Some games have zero achievements, frequently because they were released prior to 2007, but also occasionally because the developer in question objects to achievements or doesn’t want to spend valuable time coding them to work properly.
And, as Grayson’s article points out, some games have thousands of achievements–in one case, just a bit more than 10,000 achievements.
While there are a few games on Steam that have hundreds of achievements that are intended to reward players for completing challenging content, more commonly they are what Grayson calls achievement spam games. The point is to sell a game at a very low price that has thousands of achievements that can be “earned” easily in a few hours to inflate the number of achievements a player has on their profile page.
Another achievement spam game is Blood Feed. The first-person giant insect shooter offers 3,001 achievements, all of which you can unlock in 15 minutes or so by wantonly blasting everything that moves. It’s a “game” in the barest sense of the word. Blood Feed’s developers offer custom achievements, allowing players to go on the game’s forums and request achievements with custom images and description text. Those make for especially fancy feathers in avid profile-decorators’ caps. Blood Feed’s developers know what they’re doing: in May 2017 alone, ANPA.US has released three games with over a thousand achievements (and little else) called Survival Zombies, Machine Hunt, and Dinosaur Forest. These games weren’t popular with reviewers, but they offered custom achievements and actually outsold Blood Feed, which came out at the end of April. Survival Zombies did especially well, managing to move around 40,000 copies, according to SteamSpy.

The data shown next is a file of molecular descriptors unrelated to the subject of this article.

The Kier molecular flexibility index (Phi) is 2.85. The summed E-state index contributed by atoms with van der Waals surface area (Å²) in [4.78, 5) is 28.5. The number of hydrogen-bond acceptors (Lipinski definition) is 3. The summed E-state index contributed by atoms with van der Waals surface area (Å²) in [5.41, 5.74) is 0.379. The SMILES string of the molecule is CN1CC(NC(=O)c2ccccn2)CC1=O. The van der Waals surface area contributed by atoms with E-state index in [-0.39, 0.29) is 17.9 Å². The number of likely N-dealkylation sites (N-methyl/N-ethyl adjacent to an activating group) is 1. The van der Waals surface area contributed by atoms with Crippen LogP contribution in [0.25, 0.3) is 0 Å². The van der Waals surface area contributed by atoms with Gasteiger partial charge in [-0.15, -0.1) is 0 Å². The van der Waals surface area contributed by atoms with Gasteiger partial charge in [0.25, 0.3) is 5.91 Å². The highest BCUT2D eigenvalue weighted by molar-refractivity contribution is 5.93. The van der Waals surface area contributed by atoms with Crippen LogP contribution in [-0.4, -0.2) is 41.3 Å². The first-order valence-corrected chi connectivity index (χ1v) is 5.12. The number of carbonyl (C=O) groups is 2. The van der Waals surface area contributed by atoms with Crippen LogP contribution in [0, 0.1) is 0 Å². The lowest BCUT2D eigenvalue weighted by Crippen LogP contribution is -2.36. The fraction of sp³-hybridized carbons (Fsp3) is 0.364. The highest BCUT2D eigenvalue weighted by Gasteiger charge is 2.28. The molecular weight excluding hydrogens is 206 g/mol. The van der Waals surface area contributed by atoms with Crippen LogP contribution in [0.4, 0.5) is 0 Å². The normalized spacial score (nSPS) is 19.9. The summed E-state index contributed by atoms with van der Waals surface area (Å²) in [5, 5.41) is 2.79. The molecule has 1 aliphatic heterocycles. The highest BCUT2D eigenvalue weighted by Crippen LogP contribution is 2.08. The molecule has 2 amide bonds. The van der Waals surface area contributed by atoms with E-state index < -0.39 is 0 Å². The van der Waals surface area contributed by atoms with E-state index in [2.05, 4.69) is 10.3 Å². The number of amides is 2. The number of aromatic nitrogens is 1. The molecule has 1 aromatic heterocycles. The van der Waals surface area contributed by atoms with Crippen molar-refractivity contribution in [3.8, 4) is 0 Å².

Not surprisingly, a lot of hardcore achievement hunters do not like the presence of such achievement spam games. Grayson quotes achievement hunter Xeinok who dislikes achievement spam games,
Getting 10,000 achievements for doing nothing in a game for 10 minutes can easily make a gamer who spent dozens of hours working on a single difficult achievement feel pretty bad.
I couldn’t disagree more. Achievements are a major part of the Steam experience for me–I pretty much won’t buy or play a game that doesn’t include achievements. But the fact that I downloaded Blood Feed and 100 percented it in a short time for thousands of achievements doesn’t distract at all from the accomplishment of achieving a particularly difficult achievement.
For example, in a story from 2016, Xeinok notes how he is one of the few people who has received the achievement in Frozen Synapse for beating one of the game’s developers. That achievement is far more meaningful and speaks to Xeinok’s gaming cred than the 3,000 or so achievements I received for playing some achievement spam games for a couple hours.
But honestly, there’s no reason the Steam achievement meta-game should be any different than video games themselves. Many video games give different routes and difficulties so that people of different skill levels and/or interests can play the game in different ways. Why should the achievement meta-game be any different?
Some people want to show off their hardcore gaming skills by earning insanely difficult achievements. Others just want to figure out a shortcut to maximize their total score.
Let a thousand achievements bloom.
Now this is awesome.
A legendary design appears! Fans of the 1993 “Godzilla vs Mechagodzilla” may remember the thrilling poster with artwork by Noriyoshi Ohrai, which differed from the Mechagodzilla that appeared in the film. Now, for the first time ever, this unique design is being produced as a figure. Three G-Force mecha combine to form the incredible Mechagodzilla! It can even be posed in flying mode. Set includes the diecast and plastic G-Force mecha “Garuda,” “Gundalva,” and “Naga,” which combine to form a 170mm tall Mechagodzilla. Also includes Garuda stand and special explanatory manga.